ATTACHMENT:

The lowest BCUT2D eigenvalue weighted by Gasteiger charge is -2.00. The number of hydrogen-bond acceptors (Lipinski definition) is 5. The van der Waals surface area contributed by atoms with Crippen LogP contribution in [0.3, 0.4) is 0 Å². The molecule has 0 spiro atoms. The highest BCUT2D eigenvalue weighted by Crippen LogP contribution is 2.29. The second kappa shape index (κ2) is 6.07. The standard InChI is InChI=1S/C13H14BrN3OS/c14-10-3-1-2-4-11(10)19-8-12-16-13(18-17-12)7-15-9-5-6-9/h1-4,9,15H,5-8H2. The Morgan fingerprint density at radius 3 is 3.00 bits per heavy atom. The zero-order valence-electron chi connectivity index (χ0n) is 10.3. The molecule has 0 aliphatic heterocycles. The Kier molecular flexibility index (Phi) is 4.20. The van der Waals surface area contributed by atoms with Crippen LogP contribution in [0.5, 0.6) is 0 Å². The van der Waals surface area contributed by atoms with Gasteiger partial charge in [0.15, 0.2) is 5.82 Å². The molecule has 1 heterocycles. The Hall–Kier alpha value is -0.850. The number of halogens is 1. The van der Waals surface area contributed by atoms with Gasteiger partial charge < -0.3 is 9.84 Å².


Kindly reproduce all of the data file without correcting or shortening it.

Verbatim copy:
The lowest BCUT2D eigenvalue weighted by Gasteiger charge is -2.00. The number of hydrogen-bond acceptors (Lipinski definition) is 5. The van der Waals surface area contributed by atoms with Crippen LogP contribution in [0.3, 0.4) is 0 Å². The molecule has 0 spiro atoms. The highest BCUT2D eigenvalue weighted by Crippen LogP contribution is 2.29. The second kappa shape index (κ2) is 6.07. The standard InChI is InChI=1S/C13H14BrN3OS/c14-10-3-1-2-4-11(10)19-8-12-16-13(18-17-12)7-15-9-5-6-9/h1-4,9,15H,5-8H2. The Morgan fingerprint density at radius 3 is 3.00 bits per heavy atom. The zero-order valence-electron chi connectivity index (χ0n) is 10.3. The molecule has 0 aliphatic heterocycles. The Kier molecular flexibility index (Phi) is 4.20. The van der Waals surface area contributed by atoms with Crippen LogP contribution in [0.5, 0.6) is 0 Å². The van der Waals surface area contributed by atoms with Gasteiger partial charge in [0.15, 0.2) is 5.82 Å². The molecule has 1 heterocycles. The Hall–Kier alpha value is -0.850. The number of halogens is 1. The van der Waals surface area contributed by atoms with Gasteiger partial charge < -0.3 is 9.84 Å².